‘They need help’: The sad lives of city's 45,000 hoarders
It costs hundreds of thousands of dollars every year and teams of specialist cleaners to fix up southeast Queensland's most squalid homes.
But with an estimated 6 per cent of people suffering from some level of hoarding, many of them so bad they are living in squalor, councils and care groups can only deal with the very worst.
And the most difficult and time consuming part of the job is not the cleaning.
Those called in to do the dirty work say most cases involve mental health or other problems which require patience, compassion and a response which allows hoarders to maintain their dignity - and hopefully control their behaviour.
Martijn Van Lith, whose specialist cleaning company works with the RSPCA, councils and not-for-profits, said he believed people suffering from hoarding did not deliberately try to ruin a property.
"They need help and sometimes because of the public stigma around hoarding and squalor they are too scared to ask, or too shy or too embarrassed, or they don't know where to start or to ask for help,'' he said.
"Trashed properties are very different cases. They are ruined by those who have no respect for another person's property, and do it for a thrill.''
One recent job took him to a sought-after part of Taringa where the neighbouring houses sell for more than $1 million.
Mr Van Lith took News on a tour of that house, which from the outside was rundown but not noticeably squalid.
Inside, the filth and clutter was extraordinary.
Huge holes had formed in the roof where termites had eaten away wooden beams, and asbestos sheets peeled off the walls.
Every room was so cluttered with junk it was hard to pick a path through the assortment of possessions, some piled up to the roof.
The freezer was black with grime and the toilet strewn with dozens of toilet paper cores.
The bedroom where a tenant, banned from owning pets by the RSPCA, once lived had 40 birds as well as rats and mice.
Feathers, faeces and bird food was ground into the carpet.
"Every job is different but we have had a 99.8 per cent success rate, to date, with over 14 years' experience and have helped thousands of clients either directly, through NGOs, Queensland Health and others,'' Mr Van Lith said.
He said one client he had helped worked at a well-known CBD accounting firm and another was a senior police officer.
Another's problem started after they came home and found their mother dead downstairs, and then found their father had shot themselves in an upstairs room.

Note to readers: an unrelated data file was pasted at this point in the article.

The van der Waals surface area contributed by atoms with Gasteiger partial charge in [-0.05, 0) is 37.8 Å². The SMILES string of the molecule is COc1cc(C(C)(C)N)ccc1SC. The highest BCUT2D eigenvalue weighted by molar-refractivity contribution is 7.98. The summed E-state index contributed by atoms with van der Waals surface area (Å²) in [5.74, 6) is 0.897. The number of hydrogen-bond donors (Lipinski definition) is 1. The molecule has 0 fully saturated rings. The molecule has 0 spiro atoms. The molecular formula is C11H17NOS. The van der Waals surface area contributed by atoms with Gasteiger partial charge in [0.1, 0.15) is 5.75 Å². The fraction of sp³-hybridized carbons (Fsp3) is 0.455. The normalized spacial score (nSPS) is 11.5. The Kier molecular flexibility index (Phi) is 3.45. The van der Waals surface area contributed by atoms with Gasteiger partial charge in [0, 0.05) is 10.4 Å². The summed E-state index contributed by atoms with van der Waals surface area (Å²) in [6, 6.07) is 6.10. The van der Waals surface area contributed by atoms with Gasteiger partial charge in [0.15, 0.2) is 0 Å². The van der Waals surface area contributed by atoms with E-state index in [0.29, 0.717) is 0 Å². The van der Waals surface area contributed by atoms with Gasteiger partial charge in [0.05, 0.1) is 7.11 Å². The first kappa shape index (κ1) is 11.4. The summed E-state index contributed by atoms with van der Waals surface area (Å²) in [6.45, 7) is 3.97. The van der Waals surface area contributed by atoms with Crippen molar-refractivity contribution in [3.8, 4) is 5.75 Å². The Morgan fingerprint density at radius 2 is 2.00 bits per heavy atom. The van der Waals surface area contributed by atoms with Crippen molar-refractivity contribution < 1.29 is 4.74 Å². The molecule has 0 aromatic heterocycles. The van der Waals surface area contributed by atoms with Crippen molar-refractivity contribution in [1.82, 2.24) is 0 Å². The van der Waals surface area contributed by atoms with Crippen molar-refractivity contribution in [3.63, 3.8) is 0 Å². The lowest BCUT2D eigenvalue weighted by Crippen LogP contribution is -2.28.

Depression, post-traumatic stress disorder, dementia, anxiety or psychiatric illnesses were other common causes.
Often, once the clutter was advanced, people became overwhelmed and literally had no idea where to begin to clean it up.
He notified the Queensland Fire and Rescue Service of bad cases, so they had those properties on their records as a potential fire risk.
Sometimes hundreds of syringes or toxic chemicals were present.
Some of Mr Van Lith's more memorable jobs have included:
Karalee - A very large squalor job, with 1-1.5m deep junk throughout which took seven people three weeks to remove. A building engineer then advised the team that they were lucky a storm had not hit during the operation, as the termite damage was so advanced the house would have collapsed around them.
Morningside - A three-bed deceased estate owned by a senior professional worker. There was an 80cm wide path between the junk, from the front door to the main bedroom, was covered in 5cm of compacted dog faeces. The kitchen, toilet and bathroom were inaccessible and baby wipe containers where used by the occupant to urinate and defecate in. Eight, 15cu m skips and one 8cu m skip of junk were removed from the property.
Loganlea - This property was used as an animal rescue shelter, but the animals were all inside including 10 dogs and 15 cats. His team had to replace their face mask filters twice a day due to the ammonia from animal faeces, which was piled one metre high across an entire bedroom. It took eight people 15 days to clean out. Children lived in the house.
"Unless it's in someone's yard, it is hidden away. A common theme when someone is affected by hoarding or squalor is that they tend to not allow anyone into their homes or property because they are embarrassed or worried someone may try to remove items,'' Mr Van Lith said.